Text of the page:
Reset A A Font size: Print

United States Court of Appeals, Third Circuit.

DENISE OTTO, Appellant v. WELLS FARGO BANK, N.A.; MORTGAGE ELECTRONIC REGISTRATION SYSTEMS, INC.; U.S. BANK N.A., as Trustee for BNC Mortgage Loan Trust 2006-2; PHELAN HALLINAN, LLP, a/k/a Phelan Hallinan Diamond & Jones PC, a/k/a Phelan Hallinan & Diamond PC, a/k/a Phelan Hallinan & Schmieg, P.C.

No. 16-3385

Decided: May 31, 2017

Before: RESTREPO, SCIRICA and FISHER, Circuit Judges


Denise Otto filed suit against the defendants, alleging that on August 30, 2006, to purchase a property in Irvington, New Jersey, she executed to BNC Mortgage, Inc., (“BNC”) an adjustable rate note to secure the sum of $160,000. At that time, BNC identified itself as a Delaware corporation. Complaint, Ex. A. Also on August 30, 2006, to secure the note, she executed a mortgage on the property to Mortgage Electronic Registration Systems, Inc. (MERS), acting as a nominee for the lender, BNC. Id. at Ex. B. In her complaint, Otto described Wells Fargo Bank, N.A. (“Wells Fargo”) as the servicer of her loan documents, and U.S. Bank, N.A. (“U.S. Bank”) as a bank claiming an interest in the property. She alleged that the final defendant, Phelan Hallinan, LLP,1 on behalf of Wells Fargo, filed a frivolous foreclosure complaint against her.

According to her complaint, Otto sent notices of rescission to BNC's registered agent, MERS, Wells Fargo, and U.S. Bank on August 15, 2015. MERS, Wells Fargo, and U.S. Bank did not contest the notice of rescission; BNC's agent could not accept service. Otto learned from BNC's agent and otherwise that BNC was a California corporation that had surrendered its authority to do business as a Delaware corporation in 1998. Complaint, Ex. E & Ex. F.

Otto claimed that she had a right to rescind the transaction because BNC violated the Truth in Lending Act (“TILA”), 15 U.S.C. § 1635, by describing itself as a Delaware corporation at closing, pretending to be the lender when it no longer existed as a Delaware corporation, and failing to disclose the identity of the true lender. In the first three counts of her complaint, citing 15 U.S.C. § 1635, 15 U.S.C. § 1638(a)(1), and 12 C.F.R. § 226.23, she seeks to enforce the rescission she claims to have effectuated by mailing the notices of rescission. In the fourth, she maintains that the transaction was never consummated because she did not know the identity of the lender (and because it was never consummated, the three-year deadline on the right to rescind has not passed). In count five, Otto contends that Wells Fargo and Phelan Hallinan, LLP violated a criminal statute, 15 U.S.C. § 1611, by pursuing the foreclosure and seeking a sheriff's sale on a loan that they knew had been validly rescinded. Lastly, she seeks restitution under 12 C.F.R. § 1026.23 on the basis that the defendants ignored the rescission. As relief, in addition to various statutory and other damages, she requested the return of the original note marked cancelled, the return of the mortgage, and the filing of a satisfaction of the mortgage.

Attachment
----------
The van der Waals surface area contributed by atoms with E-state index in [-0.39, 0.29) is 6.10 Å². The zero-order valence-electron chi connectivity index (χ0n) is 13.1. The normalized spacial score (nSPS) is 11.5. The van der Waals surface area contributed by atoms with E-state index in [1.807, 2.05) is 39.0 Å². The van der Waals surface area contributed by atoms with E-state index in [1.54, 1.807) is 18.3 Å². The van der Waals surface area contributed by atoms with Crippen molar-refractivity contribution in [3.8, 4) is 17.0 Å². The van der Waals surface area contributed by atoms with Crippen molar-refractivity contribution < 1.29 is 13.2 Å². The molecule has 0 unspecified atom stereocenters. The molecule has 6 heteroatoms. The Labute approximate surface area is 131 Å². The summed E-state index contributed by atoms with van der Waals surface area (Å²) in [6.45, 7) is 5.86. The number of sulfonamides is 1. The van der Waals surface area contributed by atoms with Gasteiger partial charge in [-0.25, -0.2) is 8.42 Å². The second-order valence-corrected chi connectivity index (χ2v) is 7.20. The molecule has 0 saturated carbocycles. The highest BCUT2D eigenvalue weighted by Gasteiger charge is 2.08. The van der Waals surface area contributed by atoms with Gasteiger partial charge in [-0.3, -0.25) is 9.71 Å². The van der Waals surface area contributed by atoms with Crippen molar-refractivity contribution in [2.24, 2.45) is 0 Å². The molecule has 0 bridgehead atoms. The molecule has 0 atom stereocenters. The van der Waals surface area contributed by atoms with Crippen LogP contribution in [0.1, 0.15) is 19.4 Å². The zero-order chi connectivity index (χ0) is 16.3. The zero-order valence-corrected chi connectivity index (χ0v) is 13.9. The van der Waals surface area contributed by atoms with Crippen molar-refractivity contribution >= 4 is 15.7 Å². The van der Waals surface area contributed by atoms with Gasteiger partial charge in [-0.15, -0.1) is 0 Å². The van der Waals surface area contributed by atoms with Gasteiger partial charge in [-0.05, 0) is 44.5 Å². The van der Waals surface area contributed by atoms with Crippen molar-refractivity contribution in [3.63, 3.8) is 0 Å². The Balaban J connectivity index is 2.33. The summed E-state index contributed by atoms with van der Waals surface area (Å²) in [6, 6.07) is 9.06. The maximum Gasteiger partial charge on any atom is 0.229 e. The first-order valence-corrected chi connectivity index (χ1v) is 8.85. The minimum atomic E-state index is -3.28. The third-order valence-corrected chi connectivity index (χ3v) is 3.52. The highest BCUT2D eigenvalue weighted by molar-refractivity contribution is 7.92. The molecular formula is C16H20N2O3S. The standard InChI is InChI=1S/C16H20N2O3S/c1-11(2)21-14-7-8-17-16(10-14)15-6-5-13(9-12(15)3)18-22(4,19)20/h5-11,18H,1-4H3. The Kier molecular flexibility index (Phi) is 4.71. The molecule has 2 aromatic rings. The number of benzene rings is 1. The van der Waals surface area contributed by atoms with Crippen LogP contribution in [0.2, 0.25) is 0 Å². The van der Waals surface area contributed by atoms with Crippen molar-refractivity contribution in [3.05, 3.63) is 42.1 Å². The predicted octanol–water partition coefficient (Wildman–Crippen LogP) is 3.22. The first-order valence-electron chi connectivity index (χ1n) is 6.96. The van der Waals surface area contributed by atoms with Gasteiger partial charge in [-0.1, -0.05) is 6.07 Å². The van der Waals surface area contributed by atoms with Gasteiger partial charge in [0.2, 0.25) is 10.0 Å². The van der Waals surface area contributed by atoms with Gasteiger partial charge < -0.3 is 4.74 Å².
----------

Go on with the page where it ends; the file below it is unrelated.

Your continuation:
MERS, Wells Fargo, and U.S. Bank file a motion to dismiss Otto's complaint against them for lack of subject matter jurisdiction or, alternatively, for failure to state a claim. The defendants cited, inter alia, the Rooker-Feldman doctrine,2 and argued that the action was an impermissible collateral attack on a final judgment entered in a state court foreclosure action on August 14, 2014. Phelan Hallinan, LLP also filed a motion to dismiss the complaint, making similar arguments.